trade.io and Civic partner up to provide a new way of identity verification

Civic will provide their blockchain-based id verification technology for the benefit of trade.io users
19 December 2017   1790

trade.io, a cryptocurrency exchange with a very successful ongoing ICO, announced the plans for partnering with Civic – a blockchain-driven identity verification service. Civic is a pioneer in this field and boasts that their services reduce the overall cost of Know Your Client (KYC) requirement.

This is a step in right direction, because trade.io presents the only available cryptocurrency liquidity pool with 50% of the daily revenue designated to participants' payout. And utilizing Civic's services in this case will allow to qualify the clients for exchange and liquidity pool a lot faster, cheaper and, most important, in compliance with the law, so there wouldn't be any unpleasant surprises from the legal side of things.

trade.io CEO Jim Preissler commented on the partnership in question. He pointed out that the main problem in the world of finance is not only getting people to trade fast, but also to make the whole process AML-compliant without disrupting the trade and ease of access to the platform. Also the scalability of the service is crucial to continuous and growing ecosystem like trade.io.

As for the ICO, trade.io has already managed to collect more than 9500 investors, who contributed over $19 million to the creation of the first blockchain-based trading and exchange platform.

Court to Ban TON Tokens Release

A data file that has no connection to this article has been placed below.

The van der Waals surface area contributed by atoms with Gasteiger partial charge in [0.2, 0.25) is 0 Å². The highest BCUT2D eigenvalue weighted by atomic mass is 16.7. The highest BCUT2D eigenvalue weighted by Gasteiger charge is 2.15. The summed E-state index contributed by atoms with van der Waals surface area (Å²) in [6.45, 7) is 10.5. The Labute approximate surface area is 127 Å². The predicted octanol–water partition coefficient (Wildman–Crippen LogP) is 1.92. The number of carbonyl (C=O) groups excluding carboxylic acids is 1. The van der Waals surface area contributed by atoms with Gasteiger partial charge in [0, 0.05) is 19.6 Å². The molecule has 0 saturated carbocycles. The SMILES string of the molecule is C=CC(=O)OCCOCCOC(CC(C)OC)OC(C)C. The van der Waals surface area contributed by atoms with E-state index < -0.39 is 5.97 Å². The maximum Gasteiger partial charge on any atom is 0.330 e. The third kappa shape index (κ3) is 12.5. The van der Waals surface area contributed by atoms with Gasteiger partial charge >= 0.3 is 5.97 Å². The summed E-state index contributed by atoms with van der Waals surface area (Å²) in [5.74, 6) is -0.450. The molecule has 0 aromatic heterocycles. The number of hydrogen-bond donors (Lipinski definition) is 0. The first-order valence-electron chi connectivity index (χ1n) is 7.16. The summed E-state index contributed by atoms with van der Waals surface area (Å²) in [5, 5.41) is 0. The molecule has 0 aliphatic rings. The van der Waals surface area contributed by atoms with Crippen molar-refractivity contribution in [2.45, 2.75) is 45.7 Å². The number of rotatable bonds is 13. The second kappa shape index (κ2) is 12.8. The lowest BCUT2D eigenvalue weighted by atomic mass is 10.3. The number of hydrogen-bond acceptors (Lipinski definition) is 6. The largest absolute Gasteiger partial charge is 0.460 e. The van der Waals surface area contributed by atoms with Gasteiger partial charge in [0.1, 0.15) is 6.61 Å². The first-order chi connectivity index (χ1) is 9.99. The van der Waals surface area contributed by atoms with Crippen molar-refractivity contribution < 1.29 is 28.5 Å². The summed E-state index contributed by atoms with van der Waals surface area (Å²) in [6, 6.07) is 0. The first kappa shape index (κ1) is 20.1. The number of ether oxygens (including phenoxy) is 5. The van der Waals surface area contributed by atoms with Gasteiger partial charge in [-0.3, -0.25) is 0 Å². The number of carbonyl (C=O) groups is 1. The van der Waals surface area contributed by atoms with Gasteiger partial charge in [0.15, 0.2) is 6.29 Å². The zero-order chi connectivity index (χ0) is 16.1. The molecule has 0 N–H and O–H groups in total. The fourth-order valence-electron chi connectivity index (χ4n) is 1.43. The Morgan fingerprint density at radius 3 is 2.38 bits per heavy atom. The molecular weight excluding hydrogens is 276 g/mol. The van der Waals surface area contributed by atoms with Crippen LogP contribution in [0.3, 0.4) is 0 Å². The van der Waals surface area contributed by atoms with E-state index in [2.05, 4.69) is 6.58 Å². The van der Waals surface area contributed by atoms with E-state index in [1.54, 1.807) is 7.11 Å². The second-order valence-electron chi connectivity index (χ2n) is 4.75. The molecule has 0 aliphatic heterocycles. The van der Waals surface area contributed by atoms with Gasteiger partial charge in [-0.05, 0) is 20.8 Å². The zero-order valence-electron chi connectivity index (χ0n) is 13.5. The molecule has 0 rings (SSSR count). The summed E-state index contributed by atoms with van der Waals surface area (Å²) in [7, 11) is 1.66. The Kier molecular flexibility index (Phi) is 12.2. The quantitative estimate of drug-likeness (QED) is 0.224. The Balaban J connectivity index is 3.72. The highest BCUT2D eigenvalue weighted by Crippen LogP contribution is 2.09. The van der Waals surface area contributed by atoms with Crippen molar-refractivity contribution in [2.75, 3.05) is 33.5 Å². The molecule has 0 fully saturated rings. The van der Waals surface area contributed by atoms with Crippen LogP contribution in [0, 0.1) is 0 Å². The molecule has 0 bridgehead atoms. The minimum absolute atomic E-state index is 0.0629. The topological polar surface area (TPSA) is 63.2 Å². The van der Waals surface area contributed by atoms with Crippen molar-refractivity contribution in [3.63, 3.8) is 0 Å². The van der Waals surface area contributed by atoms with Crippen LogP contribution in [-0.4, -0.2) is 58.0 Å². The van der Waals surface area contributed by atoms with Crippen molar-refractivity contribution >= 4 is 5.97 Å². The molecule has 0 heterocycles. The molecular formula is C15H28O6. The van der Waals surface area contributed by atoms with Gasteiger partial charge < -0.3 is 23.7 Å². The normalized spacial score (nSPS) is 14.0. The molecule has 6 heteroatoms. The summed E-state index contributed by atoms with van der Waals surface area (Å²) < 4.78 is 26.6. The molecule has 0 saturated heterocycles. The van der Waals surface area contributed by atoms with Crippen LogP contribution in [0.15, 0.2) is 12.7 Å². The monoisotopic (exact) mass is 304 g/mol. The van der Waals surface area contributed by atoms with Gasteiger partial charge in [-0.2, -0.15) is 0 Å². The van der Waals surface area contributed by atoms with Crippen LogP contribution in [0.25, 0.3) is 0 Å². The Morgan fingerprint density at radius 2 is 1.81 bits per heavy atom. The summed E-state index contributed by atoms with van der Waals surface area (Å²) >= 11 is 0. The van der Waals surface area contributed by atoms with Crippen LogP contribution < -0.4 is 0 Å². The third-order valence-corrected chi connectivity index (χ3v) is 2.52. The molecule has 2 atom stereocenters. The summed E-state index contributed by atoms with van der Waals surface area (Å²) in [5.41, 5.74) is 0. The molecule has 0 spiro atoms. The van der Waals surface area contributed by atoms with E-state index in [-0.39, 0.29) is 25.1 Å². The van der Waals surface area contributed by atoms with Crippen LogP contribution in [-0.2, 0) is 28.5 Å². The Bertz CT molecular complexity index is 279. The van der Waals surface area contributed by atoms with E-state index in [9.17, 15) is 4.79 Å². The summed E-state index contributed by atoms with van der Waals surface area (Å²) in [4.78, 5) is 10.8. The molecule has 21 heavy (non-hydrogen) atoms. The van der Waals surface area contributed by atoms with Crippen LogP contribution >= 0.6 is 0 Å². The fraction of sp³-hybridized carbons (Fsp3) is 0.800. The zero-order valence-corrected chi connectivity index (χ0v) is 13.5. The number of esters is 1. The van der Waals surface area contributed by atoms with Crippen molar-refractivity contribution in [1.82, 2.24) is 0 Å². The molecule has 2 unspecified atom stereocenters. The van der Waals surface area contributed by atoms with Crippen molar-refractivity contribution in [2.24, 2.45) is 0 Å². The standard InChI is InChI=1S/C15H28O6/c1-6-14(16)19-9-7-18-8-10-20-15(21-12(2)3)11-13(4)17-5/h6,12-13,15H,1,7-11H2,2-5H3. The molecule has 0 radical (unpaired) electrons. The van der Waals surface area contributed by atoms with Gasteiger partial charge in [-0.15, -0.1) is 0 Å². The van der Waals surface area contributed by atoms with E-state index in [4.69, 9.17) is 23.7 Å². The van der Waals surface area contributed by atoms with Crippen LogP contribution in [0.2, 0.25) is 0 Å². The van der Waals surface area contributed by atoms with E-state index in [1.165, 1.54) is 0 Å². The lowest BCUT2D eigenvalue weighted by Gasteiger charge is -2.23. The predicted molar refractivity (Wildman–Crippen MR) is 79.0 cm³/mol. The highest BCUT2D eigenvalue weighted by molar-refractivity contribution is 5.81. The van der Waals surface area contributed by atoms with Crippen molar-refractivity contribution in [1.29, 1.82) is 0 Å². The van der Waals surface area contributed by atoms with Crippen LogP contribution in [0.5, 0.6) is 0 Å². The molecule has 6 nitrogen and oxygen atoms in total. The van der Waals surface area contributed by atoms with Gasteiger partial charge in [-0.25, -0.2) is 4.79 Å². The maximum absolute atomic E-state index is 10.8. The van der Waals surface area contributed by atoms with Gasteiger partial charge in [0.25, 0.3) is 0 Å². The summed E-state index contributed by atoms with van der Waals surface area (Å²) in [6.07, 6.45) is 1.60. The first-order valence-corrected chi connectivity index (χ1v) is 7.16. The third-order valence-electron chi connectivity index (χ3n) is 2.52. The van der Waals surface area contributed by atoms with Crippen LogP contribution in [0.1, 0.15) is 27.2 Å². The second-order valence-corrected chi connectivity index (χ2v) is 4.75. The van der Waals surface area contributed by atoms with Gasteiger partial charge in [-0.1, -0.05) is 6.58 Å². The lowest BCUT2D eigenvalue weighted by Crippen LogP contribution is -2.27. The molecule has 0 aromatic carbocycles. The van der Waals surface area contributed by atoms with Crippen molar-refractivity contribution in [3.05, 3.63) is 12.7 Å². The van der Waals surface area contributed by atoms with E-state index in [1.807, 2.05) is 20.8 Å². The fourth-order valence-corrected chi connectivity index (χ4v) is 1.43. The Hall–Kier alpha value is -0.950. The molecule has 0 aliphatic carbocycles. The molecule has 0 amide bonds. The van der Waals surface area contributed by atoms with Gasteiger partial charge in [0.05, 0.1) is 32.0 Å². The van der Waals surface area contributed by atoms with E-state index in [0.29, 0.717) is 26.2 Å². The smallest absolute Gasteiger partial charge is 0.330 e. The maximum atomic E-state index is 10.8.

U.S. District Judge P. Kevin Castel, of the Southern District of New York issued a temporary restiction, therefore supporing the SEC
25 March 2020   289

The American court issued an order to the developer of the Telegram messenger, according to which he should refrain from the distribution of tokens of the TON blockchain project planned for next month.

According to CoinDesk, on March 24, the District Judge of the Southern District of New York, Kevin Castel, issued a temporary injunction, recognizing the SEC's arguments regarding the sale of unregistered securities by the company as reasonable.

The Court finds that the SEC has shown a substantial likelihood of success in proving that the contracts and understandings at issue, including the sale of 2.9 billion Grams to 175 purchasers in exchange for $1.7 billion, are part of a larger scheme to distribute those Grams into a secondary public market, which would be supported by Telegram’s ongoing efforts.

 

Kevin Castel

U.S. District Judge

According to the judge, this feature does not allow considering the Telegram offer as subject to exceptional conditions. He also noted that Telegram structured its project in such a way as to attract “the maximum number of primary buyers” against the background of the expectation of maximum profit at the time of launch.

Considering the economic realities under the Howey test, the Court finds that, in the context of that scheme, the resale of Grams into the secondary public market would be an integral part of the sale of securities without a required registration statement. 

 

Kevin Castel

U.S. District Judge

Conducting an analysis from the standpoint of the Howey test, the judge stated that buyers expected to profit from participating in the campaign. Moreover, although Telegram may argue that it will not become a guiding force in the further development of TON, “in fact,” it will be precisely this.

The judge agreed to distinguish between non-existent Gram tokens and securities purchased by TON investors, but refused to support Telegram's argument that Gram would be a commodity.

The Court rejects Telegram’s characterization of the purported security in this case. While helpful as a shorthand reference, the security in this case is not simply the Gram, which is little more than [an] alphanumeric cryptographic sequence.

 

Kevin Castel

U.S. District Judge

This is not the final decision, but it can serve as a powerful indicator of what position the court will adhere to further.